tools such as a flashlight, blanket, first aid kit, hand warmers,
water and dry food.
An employee at Enterprise Rent-A-Car in Traverse City explained that
“(Winter survival kits) don’t come in the vehicles,” adding she was
unaware of any rental companies that provide them. “People just have
to bring those themselves.”
Volunteers and emergency personnel via snowmobiles passed out water
and sandwiches to many of the stranded motorists on Highway 402; but
not on 22, because it wasn’t the main highway.
And although she didn’t have anything to eat or drink, Gerbe was still
faced with the challenge of using the bathroom. After several hours,
it was too much to bear.
“I had to go between my car and the semi, which was just a nightmare
because I didn’t have that much clothing. But then, once I was out
there, I couldn’t go because it was so cold.”
An article in the Detroit Free Press reported “bitter temperatures”
and wind gusts of up to 50 mph during the storm, with 12 to 20 inches
of snow. Officials deemed the 40 miles of highway a natural disaster

“It’s been 17 hours now. how much gas do they think we have? I have
had my car off most the night. no one even checks to see if we r
alright .if anyone knows me the inside of my car isn’t pretty. I have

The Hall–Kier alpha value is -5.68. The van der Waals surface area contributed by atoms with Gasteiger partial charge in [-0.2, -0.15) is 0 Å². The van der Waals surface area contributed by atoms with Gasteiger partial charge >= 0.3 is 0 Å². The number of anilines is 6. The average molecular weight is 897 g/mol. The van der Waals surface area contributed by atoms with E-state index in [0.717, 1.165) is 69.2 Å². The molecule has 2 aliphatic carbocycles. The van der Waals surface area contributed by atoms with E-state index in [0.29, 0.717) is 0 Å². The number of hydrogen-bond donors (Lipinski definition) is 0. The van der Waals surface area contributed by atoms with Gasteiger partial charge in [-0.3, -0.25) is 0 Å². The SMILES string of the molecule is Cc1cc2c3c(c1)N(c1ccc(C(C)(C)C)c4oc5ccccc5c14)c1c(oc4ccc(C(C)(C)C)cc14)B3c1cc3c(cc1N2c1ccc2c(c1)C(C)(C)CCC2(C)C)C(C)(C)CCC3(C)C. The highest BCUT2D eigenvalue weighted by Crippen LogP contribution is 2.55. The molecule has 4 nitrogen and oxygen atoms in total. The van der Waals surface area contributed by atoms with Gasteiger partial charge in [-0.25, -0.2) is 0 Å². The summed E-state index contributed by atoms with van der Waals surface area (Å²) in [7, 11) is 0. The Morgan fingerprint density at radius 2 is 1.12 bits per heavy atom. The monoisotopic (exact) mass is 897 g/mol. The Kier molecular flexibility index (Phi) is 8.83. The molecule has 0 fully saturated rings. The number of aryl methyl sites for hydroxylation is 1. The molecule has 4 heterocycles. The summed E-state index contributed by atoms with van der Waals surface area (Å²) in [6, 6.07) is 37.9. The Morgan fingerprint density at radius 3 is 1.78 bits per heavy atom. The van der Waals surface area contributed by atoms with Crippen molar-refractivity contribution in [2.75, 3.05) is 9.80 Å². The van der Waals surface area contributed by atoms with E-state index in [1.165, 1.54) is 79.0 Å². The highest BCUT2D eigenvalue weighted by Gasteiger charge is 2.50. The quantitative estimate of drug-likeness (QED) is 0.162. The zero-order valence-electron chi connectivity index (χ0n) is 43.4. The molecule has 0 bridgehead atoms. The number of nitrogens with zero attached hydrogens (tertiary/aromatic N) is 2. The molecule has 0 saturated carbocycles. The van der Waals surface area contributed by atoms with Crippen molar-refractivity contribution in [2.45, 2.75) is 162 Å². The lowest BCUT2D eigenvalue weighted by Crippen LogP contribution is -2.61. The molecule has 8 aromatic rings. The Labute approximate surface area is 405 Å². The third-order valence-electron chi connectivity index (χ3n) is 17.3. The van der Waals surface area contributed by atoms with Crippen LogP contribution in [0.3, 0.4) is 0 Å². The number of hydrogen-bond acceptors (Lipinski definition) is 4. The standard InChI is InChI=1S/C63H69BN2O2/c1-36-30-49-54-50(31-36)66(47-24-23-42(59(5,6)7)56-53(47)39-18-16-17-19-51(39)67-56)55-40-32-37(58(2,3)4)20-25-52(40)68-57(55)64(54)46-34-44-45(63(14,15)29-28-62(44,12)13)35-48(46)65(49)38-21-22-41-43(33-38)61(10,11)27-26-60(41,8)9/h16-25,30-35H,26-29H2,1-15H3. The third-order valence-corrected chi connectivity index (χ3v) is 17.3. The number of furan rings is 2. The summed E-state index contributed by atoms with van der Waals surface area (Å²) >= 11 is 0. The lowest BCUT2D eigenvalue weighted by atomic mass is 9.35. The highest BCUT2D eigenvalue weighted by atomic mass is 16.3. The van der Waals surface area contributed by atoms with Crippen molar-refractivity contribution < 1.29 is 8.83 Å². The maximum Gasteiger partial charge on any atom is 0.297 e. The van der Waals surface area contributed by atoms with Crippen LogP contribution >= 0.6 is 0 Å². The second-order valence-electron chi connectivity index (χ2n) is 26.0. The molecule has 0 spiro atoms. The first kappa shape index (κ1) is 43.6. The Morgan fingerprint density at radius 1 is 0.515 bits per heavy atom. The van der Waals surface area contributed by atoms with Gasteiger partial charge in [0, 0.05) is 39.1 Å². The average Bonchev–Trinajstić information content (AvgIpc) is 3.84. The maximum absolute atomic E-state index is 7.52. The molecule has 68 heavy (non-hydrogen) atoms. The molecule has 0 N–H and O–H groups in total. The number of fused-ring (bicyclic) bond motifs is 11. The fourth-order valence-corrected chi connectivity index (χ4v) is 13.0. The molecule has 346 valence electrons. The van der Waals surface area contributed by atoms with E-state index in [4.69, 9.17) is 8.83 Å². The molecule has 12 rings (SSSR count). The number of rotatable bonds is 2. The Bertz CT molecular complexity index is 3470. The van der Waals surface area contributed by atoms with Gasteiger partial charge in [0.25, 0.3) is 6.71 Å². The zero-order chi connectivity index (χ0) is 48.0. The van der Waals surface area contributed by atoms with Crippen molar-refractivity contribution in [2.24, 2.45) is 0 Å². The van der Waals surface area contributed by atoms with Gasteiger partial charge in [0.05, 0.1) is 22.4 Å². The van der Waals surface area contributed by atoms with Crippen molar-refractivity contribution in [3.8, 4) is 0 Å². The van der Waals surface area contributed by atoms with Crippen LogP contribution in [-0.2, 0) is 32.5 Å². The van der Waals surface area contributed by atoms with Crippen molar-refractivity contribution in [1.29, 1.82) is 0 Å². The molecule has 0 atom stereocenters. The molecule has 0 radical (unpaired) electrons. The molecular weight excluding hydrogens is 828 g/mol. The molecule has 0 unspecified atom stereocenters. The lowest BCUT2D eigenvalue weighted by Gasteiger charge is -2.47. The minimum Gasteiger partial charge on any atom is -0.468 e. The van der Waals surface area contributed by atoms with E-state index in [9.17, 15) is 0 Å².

had about 50 fits in here. but it did generate some heat!!” –Facebook
post on Tuesday, 5:36 a.m.”
Hoping to conserve gas, Gerbe shut off her car until the cold was
unbearable. Then, on the hour, she would turn it back on to warm up.
To occupy her time, she stayed in touch with friends and family
through text messages and Facebook on her phone.
“I called her probably six times before I went to bed and updated
people on Facebook about what was happening to her,” said Kochis.
Gerbe unpacked every article of clothing in her suitcase to pile on
herself for warmth.
“By 6:30 a.m. on Tuesday, I had slept too long because I was really
cold. Too cold,” Gerbe said reflectively.
Kochis urged her mother to seek shelter with the driver of the semi truck.
Gerbe walked over to the semi next to her, and asked the driver if she
could sit in his cab. Like many other stranded motorists along the 22
and 402, Gerbe was welcomed into the warm cab.
There, she was able to charge her phone and warm up to a comfortable